Outline of Veterinary Skeletal Pathology

contents Ch 2, p 1 Chapter 2, Page 2 Ch 2, p 3 

Outline of Veterinary Skeletal Pathology

Chapter 2 - Bone - Pathologic Conditions

metabolic bone disease

(3) causes.
(a) vitamin D deficiency is considered the classic cause.
(b) calcium deficiency is a fundamental cause; but in actual practice, this seldom causes classic lesions, probably because longitudinal bone growth declines with calcium deficiency.
(i) failure to absorb calcium from the intestinal tract because it has combined with fatty acids from unassimilated fat (celiac rickets) may occur.
(ii) formation of other insoluble complexes between calcium and oxalate or phytate can prevent calcium absorption.
(c) deficiency of phosphorus is obviously able to cause rickets, since this element is essential in forming calcium phosphate.
(i) phosphorus deficiency occurs in herbivorous animals in certain parts of the world (Gulf Coast of the United States and in South Africa) where the soil is deficient in this element.
(ii) phosphorus deficiency also can arise from: steatorrhea, formation of insoluble complexes, and changes in the pH of intestinal contents.
(d) A severely unbalanced calcium-phosphorus ratio in the diet is entirely capable of causing rickets.
(e) Strontium interferes with the conversion of 25-hydroxycholecalciferol to the most active form of vitamin D (1,25-dihydroxycholecalciferol) by the kidneys, and strontium has been used experimentally to produce rickets.
(f) Drugs or disease may interfere with vitamin D hydroxylation in the liver.
(i) Certain drugs such as bisphosphonates can interfere with cartilage matrix mineralization.
(g) Rickets may be an inherited disease.
(i) Vitamin D-resistant rickets is caused by failure of renal absorption of phosphorus or by renal tubular acidosis. There is a persistent hypophosphatemia, but bone lesions can be partially prevented with pharmacologic doses of vitamin D.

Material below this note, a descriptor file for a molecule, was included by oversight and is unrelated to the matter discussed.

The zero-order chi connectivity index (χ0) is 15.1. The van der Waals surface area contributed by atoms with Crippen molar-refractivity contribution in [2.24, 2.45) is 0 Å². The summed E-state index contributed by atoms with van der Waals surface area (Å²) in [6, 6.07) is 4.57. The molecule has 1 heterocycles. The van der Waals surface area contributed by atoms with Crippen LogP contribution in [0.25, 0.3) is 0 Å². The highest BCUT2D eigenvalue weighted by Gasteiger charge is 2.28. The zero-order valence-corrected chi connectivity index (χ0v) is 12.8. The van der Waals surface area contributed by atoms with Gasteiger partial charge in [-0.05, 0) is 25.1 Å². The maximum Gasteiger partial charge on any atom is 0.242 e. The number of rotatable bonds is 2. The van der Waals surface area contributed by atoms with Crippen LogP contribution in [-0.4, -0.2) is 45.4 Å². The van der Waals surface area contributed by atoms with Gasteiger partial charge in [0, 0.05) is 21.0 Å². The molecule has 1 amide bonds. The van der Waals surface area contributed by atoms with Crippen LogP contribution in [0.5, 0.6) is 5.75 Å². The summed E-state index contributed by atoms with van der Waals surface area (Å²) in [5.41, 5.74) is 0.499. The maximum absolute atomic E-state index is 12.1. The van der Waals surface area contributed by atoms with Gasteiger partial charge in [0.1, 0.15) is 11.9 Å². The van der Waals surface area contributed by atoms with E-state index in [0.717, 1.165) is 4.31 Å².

(ii) Vitamin D-dependent rickets is caused by a deficiency of the 1-α hydroxylase enzyme (enzyme that converts 25-OH D3 synthesized in the liver to the hormonal form of 1,25 (OH)2 D3) in renal tubules or a failure of the end organ to respond to normal levels of vitamin D hormone.
(4) Pathogenesis.
(a) The lesions or rickets develop because there is inadequate mineralization of physeal cartilage.
(b) When this cartilage does not mineralize:
(i) Metaphyseal blood vessels fail to penetrate the maturing cartilage zone, and
(ii) There is a lack of resorption of cartilage cells.
(c) The result is an increase in the depth of the hypertrophic cartilage cell zone.
(d) In addition, the osteoid forming on the trabeculae of the primary spongiosa fails to mineralize.
(e) Biomechanical stress causes molding of the pliable cartilage and microfractures.
(f) A reparative response leads to:
(i) fibrous tissue deposition,
(ii) more cartilage formation and
(iii) deposition of additional osteoid.
(iv) Finally, low serum calcium concentrations stimulate the parathyroid glands and produce secondary hyperparathyroidism.
(5) Significance and Effect.
(a) Supporting weight on the poorly calcified bones is painful and results in lameness or disinclination to move.
(b) Pathological fractures, even of the vertebral column, are frequent.
(c) In birds, there is reduced hatchability of eggs.

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